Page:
Greater Waterbury Interfaith Ministries: Brass City Harvest
The Greater Waterbury Interfaith Ministries project Brass City Harvest was created to provide education, outreach and training on soil testing, remediation, mitigation and encapsulation methods for a variety of stakeholders in the City of Waterbury, Connecticut. The project goals included soil testing and analysis for at least 30 urban gardens, development of multicultural education and outreach materials on soil toxins and public knowledge and awareness of soil toxins and reduce risk to community residents from exposure to soil toxins. Waterbury is a post-industrial municipality, and low income residents are clustered in an area of high environmental contamination, blight, and urban decay. The project addressed environmental and public health protection by providing outreach to low-income inner city dwellers who disproportionately suffer from poor environmental conditions.
The project’s first action was employing numerous methods to provide outreach to residents through community association meetings, weekly farmers’ market booths/information table, AM radio WATR and public service announcements on Galaxia (Hispanic AM radio), and local newsprint. The group distributed hundreds of handouts and copies of articles from EPA’s North Boston back yard project. A bilingual flier was made available at community meetings, Hispanic church functions, and at the weekly farmer’s market for non-English proficient residents. Additionally, two Spanish public service announcements aired on Galaxia AM radio. These efforts resulted in the group successfully maintaining a database and creating a soil sampling location map marked with push pins that is housed at the Connecticut Agricultural Extension Center. Sites of high contamination of heavy metals and locations of former heavy industries are outlined on the map as well. Past soil testing by Yale University and the Connecticut Agricultural Extension Center were made part of the database. The information was then shared with the Waterbury Health Department and has been incorporated in their grant requests to the US Department of Housing & Urban Development for their lead abatement programs.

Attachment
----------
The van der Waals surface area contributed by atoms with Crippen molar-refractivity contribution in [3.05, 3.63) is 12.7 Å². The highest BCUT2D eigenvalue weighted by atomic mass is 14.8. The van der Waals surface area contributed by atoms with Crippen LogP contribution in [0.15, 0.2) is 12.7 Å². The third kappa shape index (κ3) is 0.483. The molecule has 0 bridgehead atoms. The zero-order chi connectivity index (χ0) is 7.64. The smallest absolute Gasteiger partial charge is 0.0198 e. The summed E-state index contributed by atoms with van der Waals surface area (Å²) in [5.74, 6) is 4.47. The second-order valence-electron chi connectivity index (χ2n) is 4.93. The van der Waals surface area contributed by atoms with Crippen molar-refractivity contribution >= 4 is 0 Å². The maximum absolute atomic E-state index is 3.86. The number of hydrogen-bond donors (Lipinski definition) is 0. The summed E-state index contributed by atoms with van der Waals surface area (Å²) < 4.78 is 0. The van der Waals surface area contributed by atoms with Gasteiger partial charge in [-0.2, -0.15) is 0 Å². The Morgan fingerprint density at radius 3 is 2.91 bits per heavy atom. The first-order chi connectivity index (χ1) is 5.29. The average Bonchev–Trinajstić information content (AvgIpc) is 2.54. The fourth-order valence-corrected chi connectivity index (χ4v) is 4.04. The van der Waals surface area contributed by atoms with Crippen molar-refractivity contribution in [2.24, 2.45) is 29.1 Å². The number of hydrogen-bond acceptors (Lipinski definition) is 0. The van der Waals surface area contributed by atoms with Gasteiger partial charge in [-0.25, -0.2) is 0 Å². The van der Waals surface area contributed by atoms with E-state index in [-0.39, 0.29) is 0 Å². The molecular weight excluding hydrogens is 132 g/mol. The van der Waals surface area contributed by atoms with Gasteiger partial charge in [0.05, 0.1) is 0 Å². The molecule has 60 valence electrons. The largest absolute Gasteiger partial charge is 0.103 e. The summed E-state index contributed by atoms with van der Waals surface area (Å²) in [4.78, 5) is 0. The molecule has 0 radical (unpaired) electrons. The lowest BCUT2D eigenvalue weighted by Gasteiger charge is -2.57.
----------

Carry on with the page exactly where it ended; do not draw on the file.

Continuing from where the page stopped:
The organization also achieved its goal of creating productive green space in the target neighborhood. Community gardens on Hill Street, Burton Street, Branch Street, and Grant Street were successfully developed in collaboration with several other organizations including the Police Activity League and the Walnut-Orange-Walsh Learning Center. The group also teamed up with the Waterbury Police Activity League and attenuated lead, arsenic and other heavy metal contamination in a one acre piece of park land that borders the Crownbrook and Overlook neighborhoods to create an urban farm. The farm is now part of a community program conducted by youth employed by the Northwest Regional Workforce Investment Board and the produce is distributed charitably to the youth workers, St. Vincent de Paul Soup Kitchen, and Waterbury Baptist Ministries’ Food Pantry. Through this work as well, Brass City Harvest established a relationship with the Connecticut Agricultural Extension Station, who provided technical assistance with the project.
The Ministries will continue to expand their urban agriculture programs and routinely test garden soil and attenuate any soil conditions as has been done under the grant program. Continued community education about the importance of raised garden beds is an important part of the project’s sustainability. The project is part of a sustainable community food system that provides healthier, livable neighborhoods through the eradication of vacant, blighted land, creation of new green space and productive agricultural space. The lessons learned through the implementation of the project have improved, and will continue to improve, the quality of life for urban residents of some of the poorest neighborhoods in Waterbury. Additionally, the Waterbury Interfaith Ministries received new CDBG funding for 2011 that will allow the organization to expand its community gardening program into the south end of the city.
Consolidated School Districts of New Britain: Improving Lead Education Materials, a Multilingual Approach